Students from Hillhurst School creating Doppel during Let's Create an Opera

Building generations of opera lovers.

Education programs are an essential part of what we do, enriching the experiences of our current patrons and building audiences for tomorrow through student and young people outreach. This includes great programs like Let’s Create an Opera that gives students the opportunity to create their own original opera, the Opera in Schools Tour that brings one-act operas into schools performed by Calgary Opera’s Emerging Artists, and Allegro Group for those opera lovers (or soon to be opera lovers) under 35. 


Discover everything you need to know about opera, and Calgary Opera.

This section will teach you everything you need to know about Calgary opera, and opera - from buying a ticket to shouting Toi Toi Toi! at the end of the performance, and everything in-between. You can also discover our Emerging Artist Development Program. Each season, Calgary Opera provides up to eight young singers with the opportunity to study and perform under a highly prestigious professional staff of teachers and performers. This program acts as a bridge between post-secondary education and the professional opera world.

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Ticket sales cover less than a third of the cost of producing live opera, even on sold-out shows. We rely on government funding, sponsorships from corporations, and charitable donations to ensure that opera is alive and well for our community. 


Ambur Braid & Adam Luther in The Magic Flute (Photo by Trudie Lee)


Tickets Sat / feb 02 : 7:30PM
Tickets Wed / feb 06 : 7:30PM
Tickets Fri / feb 08 : 7:30PM


Southern Alberta Jubilee Auditorium
1415 14th Ave. NW




Package deal

In 1996 a group of mountain climbers sets out to conquer the world’s highest peak, but their adventure takes a tragic turn when a surprise storm traps them in one of the most dangerous places on earth.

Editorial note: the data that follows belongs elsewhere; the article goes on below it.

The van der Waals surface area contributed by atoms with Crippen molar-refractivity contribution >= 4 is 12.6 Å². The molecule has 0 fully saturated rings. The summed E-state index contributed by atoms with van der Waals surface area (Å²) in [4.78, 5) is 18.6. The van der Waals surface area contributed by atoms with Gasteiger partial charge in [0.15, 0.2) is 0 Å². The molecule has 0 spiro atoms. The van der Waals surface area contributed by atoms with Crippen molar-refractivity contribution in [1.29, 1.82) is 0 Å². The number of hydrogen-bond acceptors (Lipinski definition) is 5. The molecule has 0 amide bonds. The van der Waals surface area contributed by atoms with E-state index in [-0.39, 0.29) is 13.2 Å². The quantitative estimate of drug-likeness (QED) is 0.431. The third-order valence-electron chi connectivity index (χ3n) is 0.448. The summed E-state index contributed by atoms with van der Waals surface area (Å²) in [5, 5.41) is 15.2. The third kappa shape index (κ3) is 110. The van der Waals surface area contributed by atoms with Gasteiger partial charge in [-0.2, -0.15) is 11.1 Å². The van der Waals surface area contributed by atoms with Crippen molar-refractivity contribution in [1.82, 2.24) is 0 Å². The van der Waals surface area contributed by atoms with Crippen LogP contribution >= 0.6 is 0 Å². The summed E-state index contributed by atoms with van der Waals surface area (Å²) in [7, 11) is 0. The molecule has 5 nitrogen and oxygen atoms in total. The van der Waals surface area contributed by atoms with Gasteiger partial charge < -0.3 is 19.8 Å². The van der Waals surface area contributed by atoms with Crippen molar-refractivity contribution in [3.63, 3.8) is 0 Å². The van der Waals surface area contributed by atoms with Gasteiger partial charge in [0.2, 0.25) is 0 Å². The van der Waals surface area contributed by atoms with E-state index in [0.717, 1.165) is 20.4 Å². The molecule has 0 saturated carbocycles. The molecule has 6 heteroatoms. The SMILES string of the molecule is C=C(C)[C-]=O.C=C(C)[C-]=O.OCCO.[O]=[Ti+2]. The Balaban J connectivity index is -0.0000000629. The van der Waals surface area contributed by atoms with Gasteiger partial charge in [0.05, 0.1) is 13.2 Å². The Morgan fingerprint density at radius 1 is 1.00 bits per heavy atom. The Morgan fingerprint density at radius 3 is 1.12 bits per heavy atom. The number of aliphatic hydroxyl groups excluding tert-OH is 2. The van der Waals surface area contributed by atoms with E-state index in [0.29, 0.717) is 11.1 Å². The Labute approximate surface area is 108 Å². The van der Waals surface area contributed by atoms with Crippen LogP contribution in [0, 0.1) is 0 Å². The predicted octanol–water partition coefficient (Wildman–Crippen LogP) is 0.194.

Chronicling the events of the 1996 Mount Everest tragedy made famous by Jon Krakauer’s bestselling book Into Thin Air and the recent blockbuster film, this daring musical odyssey is equal parts suspenseful thriller and a moving tribute to the sport of mountaineering and the brave men and women whose drive and ambition push them to extraordinary heights.

Performed in English with English titles.

Duration: 75 minutes (no intermission)

Audience Considerations: Contains strong language and mature subject matter. Suggested for ages 13+.




Photo Credit: Maxine Helfman

Production Photos: Cory Weaver of the Lyric Opera of Kansas City's production of Everest, 2015. Karen Almond of the Dallas Opera's production of Everest, 2015.


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The Cast

The Synopsis

The curtain opens on a map of Mt. Everest, which is then lifted to show Beck Weathers lying unconscious on the mountain. Rob Hall has reached the summit, waiting for Doug Hansen to join him. The chorus reminds him he is already past the time of the scheduled descent and of the importance of timing and oxygen. Rob is seen assisting Doug, his climbing history is explained. The chorus, however, ominously counts off the minutes, reminding us that danger awaits.